Wednesday, September 23, 2009

Mortgage crunch’s affect on credit cards

There is this great article I read this morning talking about a Reuter’s story that describes how stressed borrowers use plastic to delay default. It seems the subprime mortgage crisis may have a domino effect. Some people who purchased houses they cannot afford have been starving off disaster with their credit cards.

More specifically, since rising mortgage payments and tighter lending standards for refinancing amid the subprime credit crisis have dried up the once easy access to home equity loans the only other fall back these middle-income borrowers have are their credit cards.

Merrill Lynch North American Economist David Rosenberg said, “When credit conditions dry up, marginal borrowers turn to plastic.” From what we have seen the past 4-5 years, with the rising housing prices in the Bay Area and California in general, many who had bought into the housing craze were marginal borrowers looking to get in the bandwagon – pretty similar to the dot com boom in the 1990s.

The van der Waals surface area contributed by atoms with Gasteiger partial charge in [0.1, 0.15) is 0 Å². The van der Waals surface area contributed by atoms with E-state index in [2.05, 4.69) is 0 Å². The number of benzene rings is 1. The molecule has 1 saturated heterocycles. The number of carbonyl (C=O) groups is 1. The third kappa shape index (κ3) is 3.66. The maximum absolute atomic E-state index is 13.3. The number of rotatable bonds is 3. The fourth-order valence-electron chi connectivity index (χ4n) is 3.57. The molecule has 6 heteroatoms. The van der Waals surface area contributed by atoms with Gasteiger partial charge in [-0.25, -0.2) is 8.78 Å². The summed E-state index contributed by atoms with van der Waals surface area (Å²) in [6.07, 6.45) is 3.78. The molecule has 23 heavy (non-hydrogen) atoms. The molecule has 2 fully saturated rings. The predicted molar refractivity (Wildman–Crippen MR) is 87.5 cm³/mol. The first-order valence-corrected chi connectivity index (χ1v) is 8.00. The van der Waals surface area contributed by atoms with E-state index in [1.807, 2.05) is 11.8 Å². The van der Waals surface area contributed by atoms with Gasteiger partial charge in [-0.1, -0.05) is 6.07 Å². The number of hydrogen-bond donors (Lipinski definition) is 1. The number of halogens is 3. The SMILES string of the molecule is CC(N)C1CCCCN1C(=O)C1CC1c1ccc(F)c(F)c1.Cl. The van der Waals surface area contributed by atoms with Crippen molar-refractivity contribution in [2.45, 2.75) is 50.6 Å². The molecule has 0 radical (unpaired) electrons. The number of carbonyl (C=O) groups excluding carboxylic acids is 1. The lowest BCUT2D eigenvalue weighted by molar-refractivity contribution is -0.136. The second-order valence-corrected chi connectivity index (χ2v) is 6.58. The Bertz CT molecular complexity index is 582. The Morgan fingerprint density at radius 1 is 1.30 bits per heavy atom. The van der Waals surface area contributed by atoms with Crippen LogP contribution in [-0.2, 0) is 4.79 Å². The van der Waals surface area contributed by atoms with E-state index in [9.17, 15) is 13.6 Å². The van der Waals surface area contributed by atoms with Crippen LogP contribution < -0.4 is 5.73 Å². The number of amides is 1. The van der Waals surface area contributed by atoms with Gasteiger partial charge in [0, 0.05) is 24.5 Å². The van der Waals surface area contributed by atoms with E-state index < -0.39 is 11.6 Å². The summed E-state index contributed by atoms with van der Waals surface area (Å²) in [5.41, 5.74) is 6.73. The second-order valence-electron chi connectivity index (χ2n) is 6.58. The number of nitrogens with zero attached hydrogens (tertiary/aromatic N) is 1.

Scary thing about using credit cards to starve off default brought on by “rest” adjustable mortgage interest is the borrower is exchanging one skeleton in the closet for another. In other words, the borrower is merely postponing an inevitable crisis.

According to the article, U.S. Federal Reserve indicates revolving consumer credit – mainly credit and charge cards – is rising rapidly, and credit card delinquencies have reached a three year high. With the U.S. holiday season rapidly approaching, this can only get worse.

What does this mean to the percentage of us who sat in the sidelines during the housing boom not willing to jump in? The worse is yet to come – but it may come soon.

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